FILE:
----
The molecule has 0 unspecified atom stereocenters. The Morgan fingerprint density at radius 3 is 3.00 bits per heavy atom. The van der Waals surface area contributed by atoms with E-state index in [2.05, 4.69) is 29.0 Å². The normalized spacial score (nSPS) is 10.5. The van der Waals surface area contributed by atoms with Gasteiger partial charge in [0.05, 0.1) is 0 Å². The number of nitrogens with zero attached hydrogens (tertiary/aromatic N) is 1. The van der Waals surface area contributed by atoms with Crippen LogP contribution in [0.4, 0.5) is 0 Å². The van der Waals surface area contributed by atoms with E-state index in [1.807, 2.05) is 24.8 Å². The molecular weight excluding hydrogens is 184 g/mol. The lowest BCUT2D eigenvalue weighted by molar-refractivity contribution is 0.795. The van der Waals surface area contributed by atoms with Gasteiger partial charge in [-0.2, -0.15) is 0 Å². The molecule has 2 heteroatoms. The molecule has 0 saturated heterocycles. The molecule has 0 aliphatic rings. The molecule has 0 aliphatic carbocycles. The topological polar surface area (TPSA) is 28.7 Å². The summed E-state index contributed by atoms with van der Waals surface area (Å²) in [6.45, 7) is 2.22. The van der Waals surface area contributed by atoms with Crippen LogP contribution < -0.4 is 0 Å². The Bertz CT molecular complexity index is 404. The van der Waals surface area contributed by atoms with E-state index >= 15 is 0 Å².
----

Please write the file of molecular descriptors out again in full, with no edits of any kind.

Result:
The molecule has 0 unspecified atom stereocenters. The Morgan fingerprint density at radius 3 is 3.00 bits per heavy atom. The van der Waals surface area contributed by atoms with E-state index in [2.05, 4.69) is 29.0 Å². The normalized spacial score (nSPS) is 10.5. The van der Waals surface area contributed by atoms with Gasteiger partial charge in [0.05, 0.1) is 0 Å². The number of nitrogens with zero attached hydrogens (tertiary/aromatic N) is 1. The van der Waals surface area contributed by atoms with Crippen LogP contribution in [0.4, 0.5) is 0 Å². The van der Waals surface area contributed by atoms with E-state index in [1.807, 2.05) is 24.8 Å². The molecular weight excluding hydrogens is 184 g/mol. The lowest BCUT2D eigenvalue weighted by molar-refractivity contribution is 0.795. The van der Waals surface area contributed by atoms with Gasteiger partial charge in [-0.2, -0.15) is 0 Å². The molecule has 2 heteroatoms. The molecule has 0 saturated heterocycles. The molecule has 0 aliphatic rings. The molecule has 0 aliphatic carbocycles. The topological polar surface area (TPSA) is 28.7 Å². The summed E-state index contributed by atoms with van der Waals surface area (Å²) in [6.45, 7) is 2.22. The van der Waals surface area contributed by atoms with Crippen LogP contribution < -0.4 is 0 Å². The Bertz CT molecular complexity index is 404. The van der Waals surface area contributed by atoms with E-state index >= 15 is 0 Å².